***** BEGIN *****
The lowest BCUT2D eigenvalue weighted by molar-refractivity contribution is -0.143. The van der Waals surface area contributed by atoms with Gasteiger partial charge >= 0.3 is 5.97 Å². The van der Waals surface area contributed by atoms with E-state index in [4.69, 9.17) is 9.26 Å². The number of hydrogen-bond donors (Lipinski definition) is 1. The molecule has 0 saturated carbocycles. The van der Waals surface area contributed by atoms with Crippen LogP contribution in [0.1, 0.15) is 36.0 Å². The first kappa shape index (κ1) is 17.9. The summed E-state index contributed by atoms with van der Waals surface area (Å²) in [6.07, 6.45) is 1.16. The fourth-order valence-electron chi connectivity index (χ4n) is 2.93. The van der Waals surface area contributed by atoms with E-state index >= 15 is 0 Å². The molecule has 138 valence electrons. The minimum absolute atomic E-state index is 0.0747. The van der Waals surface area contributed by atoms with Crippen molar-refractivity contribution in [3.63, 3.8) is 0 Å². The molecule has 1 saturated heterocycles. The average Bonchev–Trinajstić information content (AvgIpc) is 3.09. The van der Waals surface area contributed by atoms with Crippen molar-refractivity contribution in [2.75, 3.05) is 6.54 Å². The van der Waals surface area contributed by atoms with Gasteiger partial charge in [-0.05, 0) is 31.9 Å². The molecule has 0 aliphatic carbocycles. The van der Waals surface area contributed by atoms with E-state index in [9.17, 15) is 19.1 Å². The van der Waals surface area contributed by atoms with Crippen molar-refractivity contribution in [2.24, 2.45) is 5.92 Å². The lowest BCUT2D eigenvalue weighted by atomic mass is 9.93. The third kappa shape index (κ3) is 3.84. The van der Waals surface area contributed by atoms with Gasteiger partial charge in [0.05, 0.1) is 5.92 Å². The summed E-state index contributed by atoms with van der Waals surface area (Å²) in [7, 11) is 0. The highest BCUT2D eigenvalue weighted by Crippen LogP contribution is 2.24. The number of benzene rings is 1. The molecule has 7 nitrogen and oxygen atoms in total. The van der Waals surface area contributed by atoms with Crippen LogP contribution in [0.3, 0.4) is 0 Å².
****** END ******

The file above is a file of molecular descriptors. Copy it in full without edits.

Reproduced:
The lowest BCUT2D eigenvalue weighted by molar-refractivity contribution is -0.143. The van der Waals surface area contributed by atoms with Gasteiger partial charge >= 0.3 is 5.97 Å². The van der Waals surface area contributed by atoms with E-state index in [4.69, 9.17) is 9.26 Å². The number of hydrogen-bond donors (Lipinski definition) is 1. The molecule has 0 saturated carbocycles. The van der Waals surface area contributed by atoms with Crippen LogP contribution in [0.1, 0.15) is 36.0 Å². The first kappa shape index (κ1) is 17.9. The summed E-state index contributed by atoms with van der Waals surface area (Å²) in [6.07, 6.45) is 1.16. The fourth-order valence-electron chi connectivity index (χ4n) is 2.93. The van der Waals surface area contributed by atoms with E-state index >= 15 is 0 Å². The molecule has 138 valence electrons. The minimum absolute atomic E-state index is 0.0747. The van der Waals surface area contributed by atoms with Crippen molar-refractivity contribution in [3.63, 3.8) is 0 Å². The molecule has 1 saturated heterocycles. The average Bonchev–Trinajstić information content (AvgIpc) is 3.09. The van der Waals surface area contributed by atoms with Crippen molar-refractivity contribution in [2.75, 3.05) is 6.54 Å². The van der Waals surface area contributed by atoms with Gasteiger partial charge in [-0.05, 0) is 31.9 Å². The molecule has 0 aliphatic carbocycles. The van der Waals surface area contributed by atoms with E-state index in [9.17, 15) is 19.1 Å². The van der Waals surface area contributed by atoms with Crippen molar-refractivity contribution in [2.24, 2.45) is 5.92 Å². The lowest BCUT2D eigenvalue weighted by atomic mass is 9.93. The third kappa shape index (κ3) is 3.84. The van der Waals surface area contributed by atoms with Gasteiger partial charge in [0.05, 0.1) is 5.92 Å². The summed E-state index contributed by atoms with van der Waals surface area (Å²) in [7, 11) is 0. The highest BCUT2D eigenvalue weighted by Crippen LogP contribution is 2.24. The number of benzene rings is 1. The molecule has 7 nitrogen and oxygen atoms in total. The van der Waals surface area contributed by atoms with Crippen LogP contribution in [0.3, 0.4) is 0 Å².